Glastonbury crowd erupts into shouts of 'Oh Jeremy Corbyn' after Radiohead condemns 'useless politicians'

'The highlight of their set was when the crowd rebuffed Thom Yorke’s disparaging remark about 'useless politicians',' says Ed Balls

Maya Oppenheim
Monday 26 June 2017 13:18 BST
Glastonbury crowd sings 'Oh Jeremy Corbyn' as Radiohead condemns 'useless politicians'

Three simple words dominated this year’s Glastonbury: “Oh, Jeremy Corbyn”. Belted out from all corners of the 900-acre festival site, the chant could be heard everywhere from Shangri-La to the Silent Disco to the Pyramid Stage for Radiohead’s headline performance.

But the anthem did not materialise spontaneously during the latter instance. Instead, it was a direct response to the iconic band’s rebuttal of “useless politicians”.

Thom Yorke, the frontman, told the crowd: “Our children for our f***ing future - worth having - not one decided by useless politicians”.

But the crowd took issue with the apparent suggestion those in government had no use and used the scornful remark as an opportunity to erupt into chants of “Oh, Jeremy Corbyn”.

Ed Balls, former shadow Chancellor, drew attention to the moment in a review of the festival. Branding it a highlight, he said: “For anyone other than hardcore Radiohead fans, the highlight of their Friday set was when the crowd rebuffed Thom Yorke’s disparaging remark about “useless politicians” by repeating the “Oh, Jeremy Corbyn” chant.”

But this was not the only time chants about the Labour leader, who increased the Labour vote by the largest margin in any election since 1945 in the recent election, broke out during the acclaimed set which coincided with the 20th anniversary of their OK Computer album.

After Yorke said, "See you later Theresa; Shut the door on the way out, chants of “Oh, Jeremy Corbyn” set to The White Stripes' 2003 hit "Seven Nation Army" again broke out.

The band, who are from Abingdon in Oxfordshire, also poked fun at Ms May’s “strong and stable” campaign slogan, swapping one of the lyrics of "Myxomatosis" with the much repeated and criticised saying.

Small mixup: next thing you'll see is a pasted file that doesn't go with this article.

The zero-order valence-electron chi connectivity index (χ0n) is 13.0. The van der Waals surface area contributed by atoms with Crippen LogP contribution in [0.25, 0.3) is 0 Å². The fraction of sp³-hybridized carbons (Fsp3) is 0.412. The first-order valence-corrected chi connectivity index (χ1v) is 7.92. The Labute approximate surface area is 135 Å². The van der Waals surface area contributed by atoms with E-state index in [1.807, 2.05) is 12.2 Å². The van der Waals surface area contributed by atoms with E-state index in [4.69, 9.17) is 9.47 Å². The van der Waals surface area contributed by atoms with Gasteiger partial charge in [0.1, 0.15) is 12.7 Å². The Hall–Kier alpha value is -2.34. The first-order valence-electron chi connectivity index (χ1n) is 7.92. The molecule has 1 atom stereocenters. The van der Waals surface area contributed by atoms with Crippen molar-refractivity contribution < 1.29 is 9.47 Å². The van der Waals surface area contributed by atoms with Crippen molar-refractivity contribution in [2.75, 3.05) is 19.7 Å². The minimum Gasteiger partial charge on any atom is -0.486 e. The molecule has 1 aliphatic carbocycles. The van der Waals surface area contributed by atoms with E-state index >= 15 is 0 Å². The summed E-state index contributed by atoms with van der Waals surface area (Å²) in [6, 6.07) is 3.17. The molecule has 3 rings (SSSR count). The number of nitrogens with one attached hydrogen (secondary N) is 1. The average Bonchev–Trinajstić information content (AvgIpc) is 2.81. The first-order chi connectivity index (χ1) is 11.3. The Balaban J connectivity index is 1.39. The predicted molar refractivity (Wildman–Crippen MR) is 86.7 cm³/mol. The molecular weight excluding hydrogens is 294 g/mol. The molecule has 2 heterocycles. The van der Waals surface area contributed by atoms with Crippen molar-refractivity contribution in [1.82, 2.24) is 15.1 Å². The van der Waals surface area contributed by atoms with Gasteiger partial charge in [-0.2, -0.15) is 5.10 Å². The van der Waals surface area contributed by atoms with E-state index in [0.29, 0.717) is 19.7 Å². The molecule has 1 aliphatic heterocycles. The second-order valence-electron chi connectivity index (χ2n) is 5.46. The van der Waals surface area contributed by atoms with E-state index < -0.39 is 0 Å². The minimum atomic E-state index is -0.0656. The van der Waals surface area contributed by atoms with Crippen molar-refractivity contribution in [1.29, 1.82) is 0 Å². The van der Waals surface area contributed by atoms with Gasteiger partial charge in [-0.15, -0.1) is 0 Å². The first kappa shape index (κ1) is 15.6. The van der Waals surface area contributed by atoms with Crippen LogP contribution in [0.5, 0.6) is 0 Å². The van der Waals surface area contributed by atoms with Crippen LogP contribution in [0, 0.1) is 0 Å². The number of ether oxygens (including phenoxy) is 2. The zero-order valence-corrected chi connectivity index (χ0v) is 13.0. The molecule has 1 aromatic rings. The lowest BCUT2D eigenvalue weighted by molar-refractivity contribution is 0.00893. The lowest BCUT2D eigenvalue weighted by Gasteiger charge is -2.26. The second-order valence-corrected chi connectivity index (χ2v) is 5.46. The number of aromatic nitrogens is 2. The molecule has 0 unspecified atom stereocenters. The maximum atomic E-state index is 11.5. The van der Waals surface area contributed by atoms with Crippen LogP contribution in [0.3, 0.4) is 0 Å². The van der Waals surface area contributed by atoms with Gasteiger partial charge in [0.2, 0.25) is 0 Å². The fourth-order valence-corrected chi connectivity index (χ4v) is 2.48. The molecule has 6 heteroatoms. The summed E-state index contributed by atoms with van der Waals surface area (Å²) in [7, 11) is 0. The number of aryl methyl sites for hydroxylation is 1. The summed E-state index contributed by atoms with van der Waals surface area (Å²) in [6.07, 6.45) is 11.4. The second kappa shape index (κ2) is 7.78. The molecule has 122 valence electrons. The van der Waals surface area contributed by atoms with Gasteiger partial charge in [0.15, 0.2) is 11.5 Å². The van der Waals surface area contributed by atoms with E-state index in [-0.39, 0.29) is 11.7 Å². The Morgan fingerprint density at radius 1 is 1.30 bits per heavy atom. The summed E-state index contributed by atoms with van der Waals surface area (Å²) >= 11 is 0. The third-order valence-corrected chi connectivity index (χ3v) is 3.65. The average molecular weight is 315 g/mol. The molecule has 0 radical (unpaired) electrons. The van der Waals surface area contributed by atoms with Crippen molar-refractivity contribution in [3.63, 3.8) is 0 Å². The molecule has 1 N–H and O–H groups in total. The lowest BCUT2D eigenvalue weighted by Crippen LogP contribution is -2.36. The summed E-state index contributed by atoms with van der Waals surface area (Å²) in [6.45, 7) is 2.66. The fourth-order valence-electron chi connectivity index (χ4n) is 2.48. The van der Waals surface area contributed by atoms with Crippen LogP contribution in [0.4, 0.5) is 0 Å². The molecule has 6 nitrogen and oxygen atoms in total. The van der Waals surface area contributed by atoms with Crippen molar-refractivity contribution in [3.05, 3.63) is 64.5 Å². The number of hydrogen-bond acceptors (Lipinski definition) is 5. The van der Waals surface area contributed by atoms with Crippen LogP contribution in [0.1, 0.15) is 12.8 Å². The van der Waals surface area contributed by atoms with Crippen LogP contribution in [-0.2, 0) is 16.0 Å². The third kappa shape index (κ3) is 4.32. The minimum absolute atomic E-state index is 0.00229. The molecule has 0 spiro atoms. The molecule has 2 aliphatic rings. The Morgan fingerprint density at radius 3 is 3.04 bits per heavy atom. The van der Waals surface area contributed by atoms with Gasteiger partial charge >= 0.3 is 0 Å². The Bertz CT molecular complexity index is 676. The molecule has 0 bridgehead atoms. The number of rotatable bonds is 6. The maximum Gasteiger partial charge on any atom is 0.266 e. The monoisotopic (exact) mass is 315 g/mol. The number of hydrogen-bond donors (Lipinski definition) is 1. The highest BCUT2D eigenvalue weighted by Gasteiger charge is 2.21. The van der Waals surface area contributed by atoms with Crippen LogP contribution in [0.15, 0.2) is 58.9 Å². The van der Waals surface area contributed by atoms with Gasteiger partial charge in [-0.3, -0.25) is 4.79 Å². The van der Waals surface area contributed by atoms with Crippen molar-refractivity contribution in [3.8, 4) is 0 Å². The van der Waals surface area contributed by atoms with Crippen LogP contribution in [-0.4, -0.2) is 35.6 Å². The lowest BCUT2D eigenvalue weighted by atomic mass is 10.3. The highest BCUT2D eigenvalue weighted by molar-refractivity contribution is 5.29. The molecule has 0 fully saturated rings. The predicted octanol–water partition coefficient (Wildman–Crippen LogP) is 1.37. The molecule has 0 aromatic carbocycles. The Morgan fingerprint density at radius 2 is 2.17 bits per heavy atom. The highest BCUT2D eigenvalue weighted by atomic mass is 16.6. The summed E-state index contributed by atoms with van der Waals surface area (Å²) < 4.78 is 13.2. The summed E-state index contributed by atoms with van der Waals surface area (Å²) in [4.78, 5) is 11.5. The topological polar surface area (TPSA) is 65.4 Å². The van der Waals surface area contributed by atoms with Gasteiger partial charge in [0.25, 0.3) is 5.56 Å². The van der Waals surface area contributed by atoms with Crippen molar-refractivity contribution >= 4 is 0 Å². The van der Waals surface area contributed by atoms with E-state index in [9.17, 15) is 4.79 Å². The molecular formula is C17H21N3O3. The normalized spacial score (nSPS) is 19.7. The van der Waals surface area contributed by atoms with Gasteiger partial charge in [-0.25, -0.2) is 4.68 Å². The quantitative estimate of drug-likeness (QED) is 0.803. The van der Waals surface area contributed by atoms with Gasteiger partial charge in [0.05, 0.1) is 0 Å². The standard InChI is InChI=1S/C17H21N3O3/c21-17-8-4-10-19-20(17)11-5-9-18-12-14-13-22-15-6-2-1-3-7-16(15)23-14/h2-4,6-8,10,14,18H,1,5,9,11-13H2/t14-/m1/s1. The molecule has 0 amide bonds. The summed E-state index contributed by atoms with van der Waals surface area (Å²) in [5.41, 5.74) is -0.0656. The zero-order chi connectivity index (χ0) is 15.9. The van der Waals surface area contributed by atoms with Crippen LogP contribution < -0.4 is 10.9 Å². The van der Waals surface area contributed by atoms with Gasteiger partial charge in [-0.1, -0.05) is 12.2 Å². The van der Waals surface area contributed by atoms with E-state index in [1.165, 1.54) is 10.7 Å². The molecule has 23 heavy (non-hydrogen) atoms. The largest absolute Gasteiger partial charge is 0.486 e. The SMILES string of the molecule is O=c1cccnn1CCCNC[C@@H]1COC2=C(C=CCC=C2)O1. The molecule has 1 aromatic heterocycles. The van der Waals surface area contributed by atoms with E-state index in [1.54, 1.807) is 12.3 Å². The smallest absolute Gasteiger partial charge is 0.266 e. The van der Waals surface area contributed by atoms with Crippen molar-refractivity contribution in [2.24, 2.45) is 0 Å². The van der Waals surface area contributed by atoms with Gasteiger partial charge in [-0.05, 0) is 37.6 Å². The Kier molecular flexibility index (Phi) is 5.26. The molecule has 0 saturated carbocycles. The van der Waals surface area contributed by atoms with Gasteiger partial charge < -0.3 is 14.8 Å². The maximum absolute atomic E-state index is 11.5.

Mr Corbyn was the name on everyone’s lips at this year’s Glastonbury as so-called “Jeremania” swept the Somerset event. Patrons have been pictured sporting the words “Jezza” surrounded by hearts on their foreheads and “I heart Jeremy Corbyn” flags have been spotted blowing in the crowds.

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The Labour leader also made a number of public appearances and despite having little to no musical talent was one of the most keenly anticipated acts of the weekend. Taking to the Pyramid stage to address thousands of revellers before Run The Jewels’ performance, Mr Corbyn received a rapturous and frankly deafening response from the crowd.

Blurring the line between pop and politics, Mr Corbyn said: “There’s a message on that wall for President Donald Trump. Build bridges, not walls.”

“Politics is actually about everyday life. It's about all of us, what we dream, what we want, and what we want for everybody else.

“The commentariat got it wrong. The elite got it wrong. Politics is about the lives of all of us, and the wonderful campaign that I was involved with, that I was so proud to lead, brought people back into politics because they believed there was something on offer for them.

“But what was even more inspiring, was the number of young people who got involved for the first time. Because they were fed up with being denigrated, fed up with being told they don’t matter. Fed up with being told they never participate, and utterly fed up with being told that their generation was going to pay more to get less in education, in health, in housing, in pensions and everything else.”

It goes without saying that Mr Corbyn’s appearance at Glastonbury is something of a turnaround from last year when he was forced to cancel his festival appearance after Britain voted in favour of leaving the EU and uncertainty about his future as Labour leader rose.

Dramatically defying expectations in the recent general election, Mr Corbyn’s party grew its share of the vote by 9.6 per cent, leaving the Conservative’s with no overall Commons majority and dented legitimacy.

In the weeks that have followed, Mr Corbyn’s popularity appears to have grown yet further. The Labour leader has stormed ahead of Ms May in a new opinion poll carried out by the Sunday Times this weekend – with Labour five points ahead of the Tories at 46 per cent.

The survey, which looks at a random sample of 5,000 people, also found Ms May’s approval rating is at minus 17, a mirror opposite to Mr Corbyn’s plus 17.

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